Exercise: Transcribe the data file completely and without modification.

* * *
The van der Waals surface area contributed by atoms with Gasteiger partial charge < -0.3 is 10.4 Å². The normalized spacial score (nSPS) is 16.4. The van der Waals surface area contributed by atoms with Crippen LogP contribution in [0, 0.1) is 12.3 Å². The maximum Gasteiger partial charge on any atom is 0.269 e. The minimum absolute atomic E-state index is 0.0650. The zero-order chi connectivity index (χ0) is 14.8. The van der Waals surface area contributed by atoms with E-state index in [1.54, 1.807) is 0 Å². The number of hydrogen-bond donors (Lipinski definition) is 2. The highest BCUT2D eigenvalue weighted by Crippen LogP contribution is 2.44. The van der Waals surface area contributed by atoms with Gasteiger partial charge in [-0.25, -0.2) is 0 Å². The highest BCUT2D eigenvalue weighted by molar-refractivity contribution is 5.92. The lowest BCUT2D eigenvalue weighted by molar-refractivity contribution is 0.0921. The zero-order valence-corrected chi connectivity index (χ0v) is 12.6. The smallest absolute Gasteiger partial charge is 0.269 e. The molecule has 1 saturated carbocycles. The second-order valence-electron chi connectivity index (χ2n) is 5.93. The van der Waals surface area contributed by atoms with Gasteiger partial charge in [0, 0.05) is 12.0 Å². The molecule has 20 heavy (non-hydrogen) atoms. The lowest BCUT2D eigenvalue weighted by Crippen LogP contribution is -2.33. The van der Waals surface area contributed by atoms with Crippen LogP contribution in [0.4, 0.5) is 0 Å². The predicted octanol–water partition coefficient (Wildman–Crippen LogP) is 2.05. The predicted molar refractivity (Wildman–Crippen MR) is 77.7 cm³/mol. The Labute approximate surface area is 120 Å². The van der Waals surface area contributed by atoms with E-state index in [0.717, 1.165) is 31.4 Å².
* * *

The van der Waals surface area contributed by atoms with Gasteiger partial charge < -0.3 is 10.4 Å². The normalized spacial score (nSPS) is 16.4. The van der Waals surface area contributed by atoms with Crippen LogP contribution in [0, 0.1) is 12.3 Å². The maximum Gasteiger partial charge on any atom is 0.269 e. The minimum absolute atomic E-state index is 0.0650. The zero-order chi connectivity index (χ0) is 14.8. The van der Waals surface area contributed by atoms with E-state index in [1.54, 1.807) is 0 Å². The number of hydrogen-bond donors (Lipinski definition) is 2. The highest BCUT2D eigenvalue weighted by Crippen LogP contribution is 2.44. The van der Waals surface area contributed by atoms with Gasteiger partial charge in [-0.25, -0.2) is 0 Å². The highest BCUT2D eigenvalue weighted by molar-refractivity contribution is 5.92. The lowest BCUT2D eigenvalue weighted by molar-refractivity contribution is 0.0921. The zero-order valence-corrected chi connectivity index (χ0v) is 12.6. The smallest absolute Gasteiger partial charge is 0.269 e. The molecule has 1 saturated carbocycles. The second-order valence-electron chi connectivity index (χ2n) is 5.93. The van der Waals surface area contributed by atoms with Gasteiger partial charge in [0, 0.05) is 12.0 Å². The molecule has 20 heavy (non-hydrogen) atoms. The lowest BCUT2D eigenvalue weighted by Crippen LogP contribution is -2.33. The van der Waals surface area contributed by atoms with Crippen LogP contribution in [0.4, 0.5) is 0 Å². The predicted octanol–water partition coefficient (Wildman–Crippen LogP) is 2.05. The predicted molar refractivity (Wildman–Crippen MR) is 77.7 cm³/mol. The Labute approximate surface area is 120 Å². The van der Waals surface area contributed by atoms with E-state index in [0.717, 1.165) is 31.4 Å².